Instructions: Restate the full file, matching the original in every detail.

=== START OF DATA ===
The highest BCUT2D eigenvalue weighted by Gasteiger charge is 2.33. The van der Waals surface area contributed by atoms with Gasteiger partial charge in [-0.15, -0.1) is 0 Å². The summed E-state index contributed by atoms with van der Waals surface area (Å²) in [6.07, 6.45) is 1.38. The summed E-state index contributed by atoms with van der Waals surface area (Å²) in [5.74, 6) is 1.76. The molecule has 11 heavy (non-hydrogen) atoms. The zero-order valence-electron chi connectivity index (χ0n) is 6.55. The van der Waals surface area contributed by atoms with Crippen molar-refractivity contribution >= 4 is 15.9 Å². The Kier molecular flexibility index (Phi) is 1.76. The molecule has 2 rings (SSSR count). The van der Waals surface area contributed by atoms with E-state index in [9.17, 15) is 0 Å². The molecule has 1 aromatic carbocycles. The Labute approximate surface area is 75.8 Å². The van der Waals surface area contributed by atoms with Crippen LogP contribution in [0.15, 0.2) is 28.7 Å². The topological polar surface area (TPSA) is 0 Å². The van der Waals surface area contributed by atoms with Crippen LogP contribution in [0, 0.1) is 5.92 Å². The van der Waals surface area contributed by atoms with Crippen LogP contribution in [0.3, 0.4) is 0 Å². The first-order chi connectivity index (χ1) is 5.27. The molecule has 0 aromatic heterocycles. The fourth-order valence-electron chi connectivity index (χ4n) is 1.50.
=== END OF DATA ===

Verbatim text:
The highest BCUT2D eigenvalue weighted by Gasteiger charge is 2.33. The van der Waals surface area contributed by atoms with Gasteiger partial charge in [-0.15, -0.1) is 0 Å². The summed E-state index contributed by atoms with van der Waals surface area (Å²) in [6.07, 6.45) is 1.38. The summed E-state index contributed by atoms with van der Waals surface area (Å²) in [5.74, 6) is 1.76. The molecule has 11 heavy (non-hydrogen) atoms. The zero-order valence-electron chi connectivity index (χ0n) is 6.55. The van der Waals surface area contributed by atoms with Crippen molar-refractivity contribution >= 4 is 15.9 Å². The Kier molecular flexibility index (Phi) is 1.76. The molecule has 2 rings (SSSR count). The van der Waals surface area contributed by atoms with E-state index in [9.17, 15) is 0 Å². The molecule has 1 aromatic carbocycles. The Labute approximate surface area is 75.8 Å². The van der Waals surface area contributed by atoms with Crippen LogP contribution in [0.15, 0.2) is 28.7 Å². The topological polar surface area (TPSA) is 0 Å². The van der Waals surface area contributed by atoms with Crippen LogP contribution in [0, 0.1) is 5.92 Å². The van der Waals surface area contributed by atoms with Crippen LogP contribution in [0.3, 0.4) is 0 Å². The first-order chi connectivity index (χ1) is 5.27. The molecule has 0 aromatic heterocycles. The fourth-order valence-electron chi connectivity index (χ4n) is 1.50.